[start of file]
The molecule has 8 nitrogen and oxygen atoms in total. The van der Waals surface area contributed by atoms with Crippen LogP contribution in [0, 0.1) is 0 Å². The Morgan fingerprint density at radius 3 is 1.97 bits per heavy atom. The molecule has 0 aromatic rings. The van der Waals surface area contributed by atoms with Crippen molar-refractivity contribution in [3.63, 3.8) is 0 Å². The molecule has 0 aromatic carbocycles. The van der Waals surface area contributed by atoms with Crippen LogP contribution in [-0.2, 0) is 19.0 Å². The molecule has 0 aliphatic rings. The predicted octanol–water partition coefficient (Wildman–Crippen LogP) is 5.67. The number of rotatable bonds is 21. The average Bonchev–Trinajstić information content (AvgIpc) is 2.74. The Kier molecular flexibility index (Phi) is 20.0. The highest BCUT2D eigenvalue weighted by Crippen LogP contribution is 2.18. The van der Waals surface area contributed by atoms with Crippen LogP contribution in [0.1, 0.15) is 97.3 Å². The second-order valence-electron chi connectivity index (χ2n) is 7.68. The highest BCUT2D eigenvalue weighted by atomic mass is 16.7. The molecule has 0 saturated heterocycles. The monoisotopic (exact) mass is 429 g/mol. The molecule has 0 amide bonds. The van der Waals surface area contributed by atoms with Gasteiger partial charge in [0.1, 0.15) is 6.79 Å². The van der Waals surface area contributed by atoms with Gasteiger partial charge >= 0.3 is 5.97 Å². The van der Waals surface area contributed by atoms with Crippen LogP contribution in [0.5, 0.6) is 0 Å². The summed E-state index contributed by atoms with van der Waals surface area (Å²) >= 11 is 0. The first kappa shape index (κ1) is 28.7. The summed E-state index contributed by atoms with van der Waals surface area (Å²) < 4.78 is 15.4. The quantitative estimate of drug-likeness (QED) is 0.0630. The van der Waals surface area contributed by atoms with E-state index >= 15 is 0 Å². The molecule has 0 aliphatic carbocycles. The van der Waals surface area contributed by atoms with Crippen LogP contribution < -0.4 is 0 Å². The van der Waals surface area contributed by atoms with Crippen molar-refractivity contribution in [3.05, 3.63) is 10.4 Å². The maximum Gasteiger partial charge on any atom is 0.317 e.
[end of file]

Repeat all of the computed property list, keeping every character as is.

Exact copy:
The molecule has 8 nitrogen and oxygen atoms in total. The van der Waals surface area contributed by atoms with Crippen LogP contribution in [0, 0.1) is 0 Å². The Morgan fingerprint density at radius 3 is 1.97 bits per heavy atom. The molecule has 0 aromatic rings. The van der Waals surface area contributed by atoms with Crippen molar-refractivity contribution in [3.63, 3.8) is 0 Å². The molecule has 0 aromatic carbocycles. The van der Waals surface area contributed by atoms with Crippen LogP contribution in [-0.2, 0) is 19.0 Å². The molecule has 0 aliphatic rings. The predicted octanol–water partition coefficient (Wildman–Crippen LogP) is 5.67. The number of rotatable bonds is 21. The average Bonchev–Trinajstić information content (AvgIpc) is 2.74. The Kier molecular flexibility index (Phi) is 20.0. The highest BCUT2D eigenvalue weighted by Crippen LogP contribution is 2.18. The van der Waals surface area contributed by atoms with Crippen LogP contribution in [0.1, 0.15) is 97.3 Å². The second-order valence-electron chi connectivity index (χ2n) is 7.68. The highest BCUT2D eigenvalue weighted by atomic mass is 16.7. The molecule has 0 saturated heterocycles. The monoisotopic (exact) mass is 429 g/mol. The molecule has 0 amide bonds. The van der Waals surface area contributed by atoms with Gasteiger partial charge in [0.1, 0.15) is 6.79 Å². The van der Waals surface area contributed by atoms with Gasteiger partial charge >= 0.3 is 5.97 Å². The van der Waals surface area contributed by atoms with Crippen LogP contribution in [0.5, 0.6) is 0 Å². The summed E-state index contributed by atoms with van der Waals surface area (Å²) >= 11 is 0. The first kappa shape index (κ1) is 28.7. The summed E-state index contributed by atoms with van der Waals surface area (Å²) < 4.78 is 15.4. The quantitative estimate of drug-likeness (QED) is 0.0630. The van der Waals surface area contributed by atoms with E-state index >= 15 is 0 Å². The molecule has 0 aliphatic carbocycles. The van der Waals surface area contributed by atoms with Crippen LogP contribution < -0.4 is 0 Å². The van der Waals surface area contributed by atoms with Crippen molar-refractivity contribution in [3.05, 3.63) is 10.4 Å². The maximum Gasteiger partial charge on any atom is 0.317 e.